Imagine a time in which there was no terminology to differentiate between HBHA sexual orientations. Why was there ever a need to define heterosexuality and homosexuality as two sexual orientations? And why was there a need to add bisexuality to the mix, followed by describing this facet of orientation as a continuum? What reason led us to coin these terms, and what benefit do they bring today?

Words give form to thoughts and communicate ideas. And so these words and terms give form to thoughts that allow one to communicate their identity. This communication helps us understand and be understood for matters that relate to identity, commonality, and compatibility.

Whatever information or benefit is had by using HBHA to describe sexual orientation also applies to BDSM—it provides a way to communicate and better understand a person’s identity and with whom they share commonality and compatibility. The three (or 4 in some cases) choices for sexual orientation given by the dictionary definition are not enough to describe the complexity of sexual orientations. Language evolves when we expand our vocabulary or broaden our definitions because we find existing words lacking. If sexual orientation refers only to HBHA then we need to either broaden the definition of sexual orientation or coin new terms.

Let’s examine the word orientation. Definitions at thefreedictionary.com  include:

A tendency of thought; a general inclination: a Marxist orientation.

Basic beliefs or preferences (sexual orientation)

Thus, sexual orientation can be used to describe the general sexual inclination and preferences. There is no reason this inclination has to be limited to describing to which sexes or genders one is attracted. Using this term to also refer to an inclination for BDSM makes literal sense.

I’ve made a case for why a term for BDSM is a matter of identity and orientation and why using sexual orientation to encompass BDSM makes sense. If you have an issue with this term, I’d love to hear your case. If you’ve got a better term, terrific! I’ll call it sexual banana if you can convince me that that’s the term that makes sense. But then give me that better term.

 

1The three credible sources below do not agree on the use of sexual orientation and sexual identity.

 

From chapter Sexual Identity as a Universal Process in book Handbook of Identity Theory and Research:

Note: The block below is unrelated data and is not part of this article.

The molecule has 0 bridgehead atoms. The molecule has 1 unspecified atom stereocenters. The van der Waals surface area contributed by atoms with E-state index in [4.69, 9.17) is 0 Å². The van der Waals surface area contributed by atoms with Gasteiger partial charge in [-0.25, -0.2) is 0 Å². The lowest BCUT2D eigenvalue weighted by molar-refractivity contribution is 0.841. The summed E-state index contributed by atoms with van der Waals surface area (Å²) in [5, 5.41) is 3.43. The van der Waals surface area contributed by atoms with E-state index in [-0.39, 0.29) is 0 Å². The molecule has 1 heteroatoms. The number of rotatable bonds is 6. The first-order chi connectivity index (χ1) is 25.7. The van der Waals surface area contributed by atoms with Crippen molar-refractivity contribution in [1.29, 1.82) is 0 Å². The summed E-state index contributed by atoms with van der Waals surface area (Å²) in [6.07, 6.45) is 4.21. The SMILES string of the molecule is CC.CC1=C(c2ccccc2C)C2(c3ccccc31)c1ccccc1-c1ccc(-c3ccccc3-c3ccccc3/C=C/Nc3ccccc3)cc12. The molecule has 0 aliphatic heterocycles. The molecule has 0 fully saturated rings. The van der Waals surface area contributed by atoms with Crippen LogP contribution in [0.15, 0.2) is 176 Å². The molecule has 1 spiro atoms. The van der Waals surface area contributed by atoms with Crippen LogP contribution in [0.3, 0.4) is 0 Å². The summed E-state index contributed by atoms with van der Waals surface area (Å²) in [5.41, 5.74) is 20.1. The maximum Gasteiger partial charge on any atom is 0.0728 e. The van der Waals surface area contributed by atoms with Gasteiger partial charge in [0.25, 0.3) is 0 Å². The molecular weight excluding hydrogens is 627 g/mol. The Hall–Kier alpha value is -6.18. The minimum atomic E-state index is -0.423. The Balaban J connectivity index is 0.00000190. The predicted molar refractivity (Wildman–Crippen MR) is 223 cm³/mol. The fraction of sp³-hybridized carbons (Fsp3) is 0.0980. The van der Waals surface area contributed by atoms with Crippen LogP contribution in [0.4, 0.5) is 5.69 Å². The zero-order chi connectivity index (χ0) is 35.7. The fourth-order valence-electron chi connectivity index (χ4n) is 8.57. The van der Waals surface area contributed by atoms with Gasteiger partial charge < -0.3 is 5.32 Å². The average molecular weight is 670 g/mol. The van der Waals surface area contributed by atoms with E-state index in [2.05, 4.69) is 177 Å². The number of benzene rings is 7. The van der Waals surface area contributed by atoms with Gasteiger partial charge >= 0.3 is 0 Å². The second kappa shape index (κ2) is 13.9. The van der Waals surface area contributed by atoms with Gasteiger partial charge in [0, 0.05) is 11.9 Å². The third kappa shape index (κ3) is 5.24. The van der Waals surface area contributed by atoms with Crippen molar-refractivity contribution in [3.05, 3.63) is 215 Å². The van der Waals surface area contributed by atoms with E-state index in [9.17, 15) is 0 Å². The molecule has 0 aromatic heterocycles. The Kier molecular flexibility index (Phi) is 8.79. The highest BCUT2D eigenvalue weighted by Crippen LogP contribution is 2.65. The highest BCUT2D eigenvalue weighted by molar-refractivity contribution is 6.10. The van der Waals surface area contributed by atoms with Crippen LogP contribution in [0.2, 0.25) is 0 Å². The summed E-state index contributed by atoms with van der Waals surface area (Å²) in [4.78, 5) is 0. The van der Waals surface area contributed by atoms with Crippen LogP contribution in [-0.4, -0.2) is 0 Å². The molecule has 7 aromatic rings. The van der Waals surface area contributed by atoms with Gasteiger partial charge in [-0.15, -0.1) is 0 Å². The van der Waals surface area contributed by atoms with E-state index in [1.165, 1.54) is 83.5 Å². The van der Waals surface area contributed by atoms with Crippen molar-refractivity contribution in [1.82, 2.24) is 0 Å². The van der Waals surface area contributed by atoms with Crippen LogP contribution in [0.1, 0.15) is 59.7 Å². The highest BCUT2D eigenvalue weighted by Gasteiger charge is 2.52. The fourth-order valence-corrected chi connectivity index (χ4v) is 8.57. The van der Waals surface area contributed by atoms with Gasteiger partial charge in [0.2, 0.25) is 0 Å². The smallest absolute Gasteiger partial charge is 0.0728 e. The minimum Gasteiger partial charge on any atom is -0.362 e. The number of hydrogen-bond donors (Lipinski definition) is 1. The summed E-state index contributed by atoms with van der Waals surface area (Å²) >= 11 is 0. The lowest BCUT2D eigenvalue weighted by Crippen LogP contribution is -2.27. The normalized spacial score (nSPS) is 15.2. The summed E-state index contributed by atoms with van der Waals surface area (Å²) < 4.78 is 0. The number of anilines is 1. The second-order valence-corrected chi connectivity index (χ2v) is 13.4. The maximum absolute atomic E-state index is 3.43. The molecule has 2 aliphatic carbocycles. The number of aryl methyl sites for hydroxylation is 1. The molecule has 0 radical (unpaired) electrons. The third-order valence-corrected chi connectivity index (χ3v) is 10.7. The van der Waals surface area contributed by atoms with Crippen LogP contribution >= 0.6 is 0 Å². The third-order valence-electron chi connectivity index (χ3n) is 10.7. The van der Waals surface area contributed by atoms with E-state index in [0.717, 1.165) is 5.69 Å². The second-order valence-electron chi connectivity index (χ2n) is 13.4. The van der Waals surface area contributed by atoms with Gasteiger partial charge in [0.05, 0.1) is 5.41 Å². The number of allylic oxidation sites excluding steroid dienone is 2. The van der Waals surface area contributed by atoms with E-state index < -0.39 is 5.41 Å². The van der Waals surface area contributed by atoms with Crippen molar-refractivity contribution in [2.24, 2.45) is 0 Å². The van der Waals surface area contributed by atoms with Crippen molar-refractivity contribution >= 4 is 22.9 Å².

A number of scholars have argued that sexual identity would be more reliably accessed, and validly represented, if it were disentangled from sexual orientation (e.g. Chung and Katayama, 1996; Drescher, 1998a, 1998b; Drescher, Stein, and Byne, 2005; Rust, 2003; Stein, 1999; Worthington et al., 2002). Our conceptualization of sexual orientation refers to an individual’s patterns of sexual, romantic, and affectional arousal and desire for other persons based on those persons’ gender and sex characteristics [American Psychological Association (APA) Task Force on Appropriate Therapeutic Responses to Sexual Orientation, 2009].  Sexual orientation is linked with individual physiological drives that are beyond conscious choice and that involve strong emotional feelings (e.g. falling in love). Sexual orientation identity is what we term the individual’s conscious acknowledgement and internalization of sexual orientation.

 

We conceptualize sexual orientation identity as subsuming sexual orientation.

 

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From Article  listed below:

Sexuality includes intimacy, eroticism, sexual activities, one‘s communication of sexuality (e.g., sexual behaviors and self (expression), and the characteristics of an individual one finds sexually attractive (Gilbert & Scher, 1999). Sexual identity is a subjective and individualized pattern of sexual arousal, desire, fantasies and response to cultural norms (Parson, 1985).

Article: Haizlip Breyan N. (2011), A Qualitative Examination of the Heterosexual Influence on the Counseling Process. International Journal of Humanities and Social Science. 16, 47-55.

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From a [glossary][http://feminism.eserver.org/sexual-gender-identity.txt] provided by Feminism and Women’s Studies website created by members of Carnegie Mellon University Women’s Center:

 

Sexual Identity: How one thinks of oneself, in terms of being significantly attracted to members of the same or the other sex. Based on one’s internal experience, as opposed to which gender one’s actual sexual partners belong to. (See sexual orientation/preference.).

 

Sexual Orientation/Preference: How one thinks of her/himself, in terms of being significantly attracted to members the same or the other sex. Sexual orientation emphasizes that some people feel that one has no control or influence over the development of one’s sexual and romantic attractions or one’s sexual orientation. Sexual preference emphasizes that some people feel that one does or should have some control or influence over the development of one’s sexual and romantic attractions or sexual one’s orientation.